This Week In Zoology: Portuguese Man o’ War


I work in a lab which is filled with people with a Neuroscience and/or Molecular Biology background. I, however, arrived late to this party, having majored in Zoology in college. While I had to do some hard studying during my PhD to catch up, it also puts me in the position of remembering odd and sometimes fun facts about animals that my colleagues are baffled by. When these moments come up I call them “this week in Zoology”, followed by a brief explanation about the animal in question. One of the first of these involved the Portuguese man o’ war, one of the most famous Hydrozoa on the planet for it’s terrible sting.

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image from the Metropolitan Oceanic Institute and Aquarium

I called it a Hydrozoa, not because I want to sound smart and impressive, but because the Portuguese man o’ war is, in fact, not a jellyfish. In fact, it is not even technically a single animal.

The Portuguese man o’ war is a Siphonophore, which are colonies of individual multicellular organisms. Each tentacle is actually composed of hundreds of zooids, which are connected by tissue and all share a gas-filled sac, allowing them to float along. This is why they do not pulse, the way that jellyfish do, but rather move passively with tides and currents. This is also why a detached tentacle can sting just as badly as it can when it is attached to the organism: it is not dead tissue, as it would be if it were a detached tentacle from a true jellyfish, but a colony of stinging organisms in its own right.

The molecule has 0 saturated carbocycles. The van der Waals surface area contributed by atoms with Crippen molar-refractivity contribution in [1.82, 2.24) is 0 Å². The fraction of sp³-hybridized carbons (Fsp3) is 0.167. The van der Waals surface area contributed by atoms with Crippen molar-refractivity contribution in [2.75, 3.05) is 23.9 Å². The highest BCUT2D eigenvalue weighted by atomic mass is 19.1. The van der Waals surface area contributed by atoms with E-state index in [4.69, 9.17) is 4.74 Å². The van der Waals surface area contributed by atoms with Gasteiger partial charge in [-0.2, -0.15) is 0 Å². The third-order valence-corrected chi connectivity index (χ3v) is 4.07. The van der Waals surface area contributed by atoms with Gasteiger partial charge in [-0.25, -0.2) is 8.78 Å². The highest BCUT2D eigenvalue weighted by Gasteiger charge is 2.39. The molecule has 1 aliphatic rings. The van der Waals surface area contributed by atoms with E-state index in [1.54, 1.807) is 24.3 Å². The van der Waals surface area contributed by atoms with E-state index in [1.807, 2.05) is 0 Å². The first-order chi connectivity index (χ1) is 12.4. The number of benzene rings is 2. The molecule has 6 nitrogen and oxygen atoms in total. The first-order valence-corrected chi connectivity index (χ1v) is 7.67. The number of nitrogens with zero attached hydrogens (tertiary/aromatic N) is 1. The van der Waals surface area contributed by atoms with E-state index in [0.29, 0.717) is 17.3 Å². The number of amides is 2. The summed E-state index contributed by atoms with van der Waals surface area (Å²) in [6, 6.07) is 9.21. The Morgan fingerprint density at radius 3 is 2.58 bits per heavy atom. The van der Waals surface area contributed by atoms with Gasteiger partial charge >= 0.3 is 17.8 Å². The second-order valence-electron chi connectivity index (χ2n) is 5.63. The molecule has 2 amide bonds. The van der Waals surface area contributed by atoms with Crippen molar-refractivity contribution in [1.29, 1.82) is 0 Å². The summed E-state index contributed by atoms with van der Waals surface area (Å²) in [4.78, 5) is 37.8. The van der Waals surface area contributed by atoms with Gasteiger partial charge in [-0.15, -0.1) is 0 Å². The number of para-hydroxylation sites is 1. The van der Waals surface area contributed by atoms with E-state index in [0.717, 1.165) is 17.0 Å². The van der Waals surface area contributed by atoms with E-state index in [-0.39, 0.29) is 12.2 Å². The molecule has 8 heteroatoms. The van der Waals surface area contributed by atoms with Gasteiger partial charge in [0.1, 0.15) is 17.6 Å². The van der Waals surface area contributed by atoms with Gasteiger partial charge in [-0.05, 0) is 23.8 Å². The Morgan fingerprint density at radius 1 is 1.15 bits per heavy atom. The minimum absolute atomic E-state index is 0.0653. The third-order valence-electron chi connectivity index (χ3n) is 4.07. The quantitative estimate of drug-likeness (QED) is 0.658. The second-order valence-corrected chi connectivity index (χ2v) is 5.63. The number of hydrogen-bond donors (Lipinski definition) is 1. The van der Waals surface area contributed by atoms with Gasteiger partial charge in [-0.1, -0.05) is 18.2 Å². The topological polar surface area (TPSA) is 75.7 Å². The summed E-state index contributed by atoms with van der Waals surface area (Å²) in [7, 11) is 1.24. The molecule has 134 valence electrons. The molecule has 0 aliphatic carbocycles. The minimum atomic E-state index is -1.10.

However, this does not mean that each individual zooid could survive, reproduce and get along just fine on its own. The Portuguese man o war is made up of 7 types of specialized zooids, each with their own function. Siphonophores are one of those orders of animals which make you realize that evolution really did manage to create a lot of “in between” steps during the slog towards multicellularity (another great example of this is sponges, but that’s for another week in Zoology). Each zooid is made up of many specialized cells, true, but each one relies on the presence of other types of zooids to be able to get through life and reproduce. In that sense, it sort of is like one big animal, except that it’s not.

If anyone has more success than I am in coming up with an analogy to explain siphonophores a little better, please include it in the comments!

For now, I’ll just leave you with the take-home message: one of the most famous and feared jellyfish in the world is actually not a jellyfish. One of many fun facts to come to keep in your back pocket.

Comments

  1. Numenaster says

    This was a fascinating read, and I will remember to keep this fact in my back pocket for when The Boyfriend starts nattering on about creation. “The Portuguese Man-o-War isn’t even a single animal! It’s a collection of 7 different types of interdependent organisms that need each other’s support to survive and reproduce!” Now I’m wondering how the timing of that reproduction works.

  2. says

    The Portuguese man o’ war is a Siphonophore

    And the name of one of the worst “macho” heavy metal bands of the 1980s. Their album covers still make me laugh.

    When I travelled to Okinawa, there were explicit warning to citizens and tourists to swim ONLY in enclosed areas. Signs and tourist pamphlets contained pictures warning of various sea creatures, including the PMoW and stonefish.

    There are many beaches around the main island of Okinawa with areas enclosed by mesh netting. The nets go from above the waterline down to the sea floor and are weighted down to prevent lethal sea life from getting in.

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